LeBron takes Curry and J.R. Smith... Well, he's definitely not on Curry and he's completely turned around on Iggy.


Which leads to an open Iggy in the paint and a bucket (and a foul on a late arriving James).


c. Here Iggy is bringing the ball up -- notice he's pointing. It's hard to see, but Klay is motioning to Barbosa as well.


Klay goes to the corner and Barbosa runs the baseline. Notice both J.R. Smith and Jefferson are focused on Klay.


Leading to a Barbosa layup.


Help D

Many of the wide open shots came on help. It's a tough call. The Cavs simply have a lot of personnel that can't stay with their Warriors counterpart leading to the Cavs to help. If you want to play that personnel, you're going to run into problems defensively.

a. Here Klay has the ball. He's about to drive on Shumpert.


He beats Shumpert so James goes to help.


Leading to a wide open Draymond 3-pointer.


It's pick your poison -- a Klay drive to the hoop or a wide open Draymond three. But Shumpert has to reasonably guard Klay -- otherwise, why is he on the floor?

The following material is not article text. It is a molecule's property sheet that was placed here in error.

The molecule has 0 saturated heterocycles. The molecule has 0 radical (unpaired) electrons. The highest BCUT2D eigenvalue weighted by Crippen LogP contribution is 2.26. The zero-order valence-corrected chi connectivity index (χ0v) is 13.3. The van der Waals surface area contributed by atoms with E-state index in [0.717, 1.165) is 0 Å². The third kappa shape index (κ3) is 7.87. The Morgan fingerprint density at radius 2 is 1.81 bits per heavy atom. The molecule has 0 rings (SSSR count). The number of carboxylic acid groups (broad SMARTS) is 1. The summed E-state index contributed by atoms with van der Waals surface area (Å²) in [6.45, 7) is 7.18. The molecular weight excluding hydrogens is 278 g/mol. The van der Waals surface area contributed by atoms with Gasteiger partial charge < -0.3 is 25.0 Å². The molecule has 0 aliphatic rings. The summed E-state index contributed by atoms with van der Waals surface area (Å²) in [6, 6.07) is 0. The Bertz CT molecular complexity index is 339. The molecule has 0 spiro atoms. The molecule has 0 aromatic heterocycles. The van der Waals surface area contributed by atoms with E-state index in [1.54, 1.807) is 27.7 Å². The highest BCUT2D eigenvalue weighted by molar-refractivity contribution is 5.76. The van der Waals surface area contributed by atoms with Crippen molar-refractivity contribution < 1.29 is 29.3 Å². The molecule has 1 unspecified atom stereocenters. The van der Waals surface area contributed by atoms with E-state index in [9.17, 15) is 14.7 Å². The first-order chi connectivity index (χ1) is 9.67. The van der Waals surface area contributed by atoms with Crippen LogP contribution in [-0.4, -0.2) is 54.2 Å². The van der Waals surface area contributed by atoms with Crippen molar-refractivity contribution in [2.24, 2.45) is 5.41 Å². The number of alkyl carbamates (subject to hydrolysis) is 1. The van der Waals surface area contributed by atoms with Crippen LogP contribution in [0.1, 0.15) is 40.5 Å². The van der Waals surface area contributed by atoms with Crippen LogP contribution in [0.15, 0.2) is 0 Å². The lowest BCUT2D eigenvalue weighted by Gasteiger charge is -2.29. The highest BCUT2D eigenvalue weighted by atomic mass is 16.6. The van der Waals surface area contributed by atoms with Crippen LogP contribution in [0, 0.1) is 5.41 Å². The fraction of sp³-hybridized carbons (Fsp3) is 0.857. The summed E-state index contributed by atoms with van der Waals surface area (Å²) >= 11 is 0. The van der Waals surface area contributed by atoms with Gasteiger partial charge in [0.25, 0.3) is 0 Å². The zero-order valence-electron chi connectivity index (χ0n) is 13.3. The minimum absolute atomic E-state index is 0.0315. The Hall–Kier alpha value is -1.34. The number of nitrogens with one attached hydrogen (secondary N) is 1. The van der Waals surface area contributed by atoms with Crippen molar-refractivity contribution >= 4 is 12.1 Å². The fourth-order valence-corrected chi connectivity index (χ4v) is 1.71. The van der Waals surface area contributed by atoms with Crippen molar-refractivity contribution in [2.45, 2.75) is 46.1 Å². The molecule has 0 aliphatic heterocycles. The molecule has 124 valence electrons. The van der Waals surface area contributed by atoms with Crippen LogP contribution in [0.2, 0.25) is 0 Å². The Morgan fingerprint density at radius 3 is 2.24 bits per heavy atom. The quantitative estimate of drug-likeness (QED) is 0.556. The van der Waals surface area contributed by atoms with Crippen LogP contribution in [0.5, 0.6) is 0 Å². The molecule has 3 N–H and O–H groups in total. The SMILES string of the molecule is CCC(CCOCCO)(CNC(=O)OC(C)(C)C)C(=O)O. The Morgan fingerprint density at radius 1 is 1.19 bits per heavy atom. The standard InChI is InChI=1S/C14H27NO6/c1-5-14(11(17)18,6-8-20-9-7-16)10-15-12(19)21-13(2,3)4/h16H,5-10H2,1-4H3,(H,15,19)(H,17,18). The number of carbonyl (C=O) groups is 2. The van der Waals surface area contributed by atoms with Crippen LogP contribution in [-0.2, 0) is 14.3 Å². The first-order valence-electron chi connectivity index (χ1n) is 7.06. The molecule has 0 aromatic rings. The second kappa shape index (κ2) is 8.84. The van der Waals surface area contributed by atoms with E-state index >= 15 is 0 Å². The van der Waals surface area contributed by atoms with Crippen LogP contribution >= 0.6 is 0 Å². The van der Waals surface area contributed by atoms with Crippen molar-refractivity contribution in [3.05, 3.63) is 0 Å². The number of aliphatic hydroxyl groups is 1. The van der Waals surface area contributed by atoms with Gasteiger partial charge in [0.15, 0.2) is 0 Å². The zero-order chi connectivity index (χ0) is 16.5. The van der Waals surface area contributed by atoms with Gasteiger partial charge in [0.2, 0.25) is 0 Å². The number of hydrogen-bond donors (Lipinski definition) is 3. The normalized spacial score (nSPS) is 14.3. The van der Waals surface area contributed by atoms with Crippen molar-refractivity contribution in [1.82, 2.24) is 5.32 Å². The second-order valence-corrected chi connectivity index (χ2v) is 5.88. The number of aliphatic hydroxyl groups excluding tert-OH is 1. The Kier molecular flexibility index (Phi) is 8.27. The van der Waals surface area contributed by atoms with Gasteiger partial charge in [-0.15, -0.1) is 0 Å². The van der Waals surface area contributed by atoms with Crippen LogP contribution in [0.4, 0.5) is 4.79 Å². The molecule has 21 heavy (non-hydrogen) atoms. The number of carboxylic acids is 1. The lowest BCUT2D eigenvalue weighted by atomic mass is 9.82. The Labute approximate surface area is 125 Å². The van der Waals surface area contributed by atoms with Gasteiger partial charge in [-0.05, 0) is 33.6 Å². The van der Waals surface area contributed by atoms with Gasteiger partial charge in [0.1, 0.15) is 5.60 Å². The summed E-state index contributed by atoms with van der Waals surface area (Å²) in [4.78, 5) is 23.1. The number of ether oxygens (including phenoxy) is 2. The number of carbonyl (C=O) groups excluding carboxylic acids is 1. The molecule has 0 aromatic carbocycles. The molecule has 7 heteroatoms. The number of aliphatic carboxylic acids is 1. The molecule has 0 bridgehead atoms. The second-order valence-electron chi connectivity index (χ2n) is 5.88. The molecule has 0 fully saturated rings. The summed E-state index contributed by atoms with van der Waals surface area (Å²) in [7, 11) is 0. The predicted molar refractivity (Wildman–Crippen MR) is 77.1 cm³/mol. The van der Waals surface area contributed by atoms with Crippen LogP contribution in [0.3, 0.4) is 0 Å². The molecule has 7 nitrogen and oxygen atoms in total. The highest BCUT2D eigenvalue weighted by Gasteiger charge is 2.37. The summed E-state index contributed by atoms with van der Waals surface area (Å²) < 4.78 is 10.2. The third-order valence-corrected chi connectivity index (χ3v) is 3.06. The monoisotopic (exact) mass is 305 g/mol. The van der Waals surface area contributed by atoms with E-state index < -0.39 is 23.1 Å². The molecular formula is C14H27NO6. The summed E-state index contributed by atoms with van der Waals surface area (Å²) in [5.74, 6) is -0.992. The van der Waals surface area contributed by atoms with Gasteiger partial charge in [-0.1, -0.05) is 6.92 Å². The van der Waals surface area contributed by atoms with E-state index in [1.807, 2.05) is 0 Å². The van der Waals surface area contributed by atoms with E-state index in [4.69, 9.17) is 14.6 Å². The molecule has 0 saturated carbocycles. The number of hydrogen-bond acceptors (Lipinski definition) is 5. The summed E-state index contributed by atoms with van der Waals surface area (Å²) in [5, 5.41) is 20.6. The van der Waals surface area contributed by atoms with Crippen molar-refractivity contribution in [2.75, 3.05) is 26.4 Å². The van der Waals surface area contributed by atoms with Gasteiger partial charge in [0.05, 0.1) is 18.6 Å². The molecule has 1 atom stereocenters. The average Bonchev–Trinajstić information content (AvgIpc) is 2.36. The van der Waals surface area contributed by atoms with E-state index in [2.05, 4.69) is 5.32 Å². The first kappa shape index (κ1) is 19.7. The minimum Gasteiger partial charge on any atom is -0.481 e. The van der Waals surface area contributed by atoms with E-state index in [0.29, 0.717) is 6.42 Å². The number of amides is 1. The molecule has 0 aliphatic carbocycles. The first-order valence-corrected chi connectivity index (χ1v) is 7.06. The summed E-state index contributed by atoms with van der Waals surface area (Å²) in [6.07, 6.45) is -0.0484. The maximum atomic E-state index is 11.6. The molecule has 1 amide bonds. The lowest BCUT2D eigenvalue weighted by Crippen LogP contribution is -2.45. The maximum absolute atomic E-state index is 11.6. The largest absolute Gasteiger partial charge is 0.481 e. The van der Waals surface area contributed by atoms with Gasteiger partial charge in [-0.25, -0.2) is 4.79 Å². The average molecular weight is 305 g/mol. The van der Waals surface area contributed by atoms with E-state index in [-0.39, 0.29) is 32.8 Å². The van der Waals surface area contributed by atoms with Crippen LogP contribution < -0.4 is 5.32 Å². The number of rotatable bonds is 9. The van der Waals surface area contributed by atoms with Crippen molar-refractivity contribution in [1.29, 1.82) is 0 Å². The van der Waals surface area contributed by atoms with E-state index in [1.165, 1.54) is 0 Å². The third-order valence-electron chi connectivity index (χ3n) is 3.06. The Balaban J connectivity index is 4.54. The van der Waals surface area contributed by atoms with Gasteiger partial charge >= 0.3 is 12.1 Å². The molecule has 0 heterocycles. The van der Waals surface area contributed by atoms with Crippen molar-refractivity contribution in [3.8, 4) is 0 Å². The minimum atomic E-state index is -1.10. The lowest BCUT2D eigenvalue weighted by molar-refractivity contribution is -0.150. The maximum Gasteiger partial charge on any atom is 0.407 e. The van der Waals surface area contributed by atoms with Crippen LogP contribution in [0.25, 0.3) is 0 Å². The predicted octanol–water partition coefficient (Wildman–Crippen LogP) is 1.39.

b. This is literally the next Warriors possession down the court. Klay has the ball. He's driving on Jefferson.


He easily beats Jefferson so James goes to help. Notice Draymond is already setting up for the 3-pointer.


Leading to back-to-back 3s for Draymond.


c. In the post game of Game 1, Kenny Smith had Shaun Livingston (6'7") stand up to illustrate just how much taller he is than Kenny (6'3") and Isaiah Thomas (6'1"). They're not all next to each other, so it's difficult to accurately gauge, but it's pretty clear that Livingston is much taller than either of them.


Here Livingston is posting up Kyrie (listed as 6'3" but probably shorter). The combination of Livingston's height and excellent post skills makes this a matchup nightmare for Kyrie.


So in response, Love doubles so Livingston passes out.


Leading to quite possibly the widest open 3 possible.


Transition D

The Warriors exploited the Cavs' awful transition defense all night. The Cavs' personnel led to bad matchups and mental errors led to unguarded players.

a. Curry's bringing up the ball in transition.